daniel.haxx.se episode 8

Monday, October 27th, 2014

Today I hesitated to make my new weekly video episode. I looked at the viewers number and how they basically have dwindled the last few weeks. I’m not making this video series interesting enough for a very large crowd of people. I’m re-evaluating if I should do them at all, or if I can do something to spice them up…

… or perhaps just not look at the viewers numbers at all and just do what think is fun?

I decided I’ll go with the latter for now. After all, I enjoy making these and they usually give me some interesting feedback and discussions even if the numbers are really low. What good is a number anyway?

This week’s episode:

Personal

Firefox

Fun

HTTP/2

TALKS

  • I’m offering two talks for FOSDEM

curl

  • release next Wednesday
  • bug fixing period
  • security advisory is pending

wget

Stricter HTTP 1.1 framing good bye

Sunday, October 26th, 2014

I worked on a patch for Firefox bug 237623 to make sure Firefox would use a stricter check for “HTTP 1.1 framing”, checking that Content-Length is correct and that there’s no broken chunked encoding pieces. I was happy to close an over 10 years old bug when the fix landed in June 2014.

The fix landed and has not caused any grief all the way since June through to the actual live release (Nightlies, Aurora, Beta etc). This change finally shipped in Firefox 33 and I had more or less already started to forget about it, and now things went south really fast.

The amount of broken servers ended up too massive for us and we had to backpedal. The largest amount of problems can be split up in these two categories:

  1. Servers that deliver gzipped content and sends a Content-Length: for the uncompressed data. This seems to be commonly done with old mod_deflate and mod_fastcgi versions on Apache, but we also saw people using IIS reporting this symptom.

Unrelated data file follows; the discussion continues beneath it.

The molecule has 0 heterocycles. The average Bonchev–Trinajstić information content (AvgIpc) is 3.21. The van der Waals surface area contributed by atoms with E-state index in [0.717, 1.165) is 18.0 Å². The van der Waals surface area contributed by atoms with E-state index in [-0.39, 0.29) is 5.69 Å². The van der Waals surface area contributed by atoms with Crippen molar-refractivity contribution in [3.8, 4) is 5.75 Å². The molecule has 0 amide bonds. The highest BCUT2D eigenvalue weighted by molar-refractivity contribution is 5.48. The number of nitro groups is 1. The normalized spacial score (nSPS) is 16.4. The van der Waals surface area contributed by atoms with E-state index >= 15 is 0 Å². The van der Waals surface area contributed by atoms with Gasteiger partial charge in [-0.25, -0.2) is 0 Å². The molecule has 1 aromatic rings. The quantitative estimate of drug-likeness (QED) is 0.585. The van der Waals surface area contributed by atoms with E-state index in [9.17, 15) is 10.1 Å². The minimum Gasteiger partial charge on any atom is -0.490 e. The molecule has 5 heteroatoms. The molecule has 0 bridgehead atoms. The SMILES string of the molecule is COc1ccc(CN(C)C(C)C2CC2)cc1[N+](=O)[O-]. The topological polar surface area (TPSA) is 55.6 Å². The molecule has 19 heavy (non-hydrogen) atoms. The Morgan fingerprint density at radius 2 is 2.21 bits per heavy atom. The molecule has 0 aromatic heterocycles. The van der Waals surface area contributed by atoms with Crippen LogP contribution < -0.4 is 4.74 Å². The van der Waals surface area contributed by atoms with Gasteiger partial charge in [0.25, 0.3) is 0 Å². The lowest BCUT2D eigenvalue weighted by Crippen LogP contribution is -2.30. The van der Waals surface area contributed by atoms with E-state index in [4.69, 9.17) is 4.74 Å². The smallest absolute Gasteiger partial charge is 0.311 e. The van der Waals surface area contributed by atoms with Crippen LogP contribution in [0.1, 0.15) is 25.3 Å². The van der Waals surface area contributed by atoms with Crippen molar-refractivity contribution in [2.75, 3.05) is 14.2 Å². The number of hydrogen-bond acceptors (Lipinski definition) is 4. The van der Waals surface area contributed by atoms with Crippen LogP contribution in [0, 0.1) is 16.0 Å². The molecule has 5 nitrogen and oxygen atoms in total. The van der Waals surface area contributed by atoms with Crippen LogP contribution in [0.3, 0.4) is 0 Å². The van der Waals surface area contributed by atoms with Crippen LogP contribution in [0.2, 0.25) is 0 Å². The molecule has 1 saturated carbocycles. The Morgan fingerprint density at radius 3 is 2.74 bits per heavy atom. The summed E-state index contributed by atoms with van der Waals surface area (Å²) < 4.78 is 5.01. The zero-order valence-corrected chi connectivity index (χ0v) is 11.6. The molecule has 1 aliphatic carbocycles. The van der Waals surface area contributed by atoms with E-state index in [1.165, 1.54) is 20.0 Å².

2. Servers that deliver chunked-encoding but who skip the final zero-size chunk so that the stream actually never really ends.

We recognize that not everyone can have the servers fixed – even if all these servers should still be fixed! We now make these HTTP 1.1 framing problems get detected but only cause a problem if a certain pref variable is set (network.http.enforce-framing.http1), and since that is disabled by default they will be silently ignored much like before. The Internet is a more broken and more sad place than I want to accept at times.

We haven’t fully worked out how to also make the download manager (ie the thing that downloads things directly to disk, without showing it in the browser) happy, which was the original reason for bug 237623…

Although the code may now no longer alert anything about HTTP 1.1 framing problems, it will now at least mark the connection not due for re-use which will be a big boost compared to before since these broken framing cases really hurt persistent connections use. The partial transfer return codes for broken SPDY and HTTP/2 transfers remain though and I hope to be able to remain stricter with these newer protocols.

This partial reversion will land ASAP and get merged into patch releases of Firefox 33 and later.

Finally, to top this off. Here’s a picture of an old HTTP 1.1 frame so that you know what we’re talking about.

An old http1.1 frame

Changing networks with Firefox running

Friday, September 26th, 2014

Short recap: I work on network code for Mozilla. Bug 939318 is one of “mine” – yesterday I landed a fix (a patch series with 6 individual patches) for this and I wanted to explain what goodness that should (might?) come from this!

diffstat

diffstat reports this on the complete patch series:

29 files changed, 920 insertions(+), 162 deletions(-)

The change set can be seen in mozilla-central here. But I guess a proper description is easier for most…

The bouncy road to inclusion

This feature set and associated problems with it has been one of the most time consuming things I’ve developed in recent years, I mean in relation to the amount of actual code produced. I’ve had it “landed” in the mozilla-inbound tree five times and yanked out again before it landed correctly (within a few hours), every time of course reverted again because I had bugs remaining in there. The bugs in this have been really tricky with a whole bunch of timing-dependent and race-like problems and me being unfamiliar with a large part of the code base that I’m working on. It has been a highly frustrating journey during periods but I’d like to think that I’ve learned a lot about Firefox internals partly thanks to this resistance.

As I write this, it has not even been 24 hours since it got into m-c so there’s of course still a risk there’s an ugly bug or two left, but then I also hope to fix the pending problems without having to revert and re-apply the whole series…

Many ways to connect to networks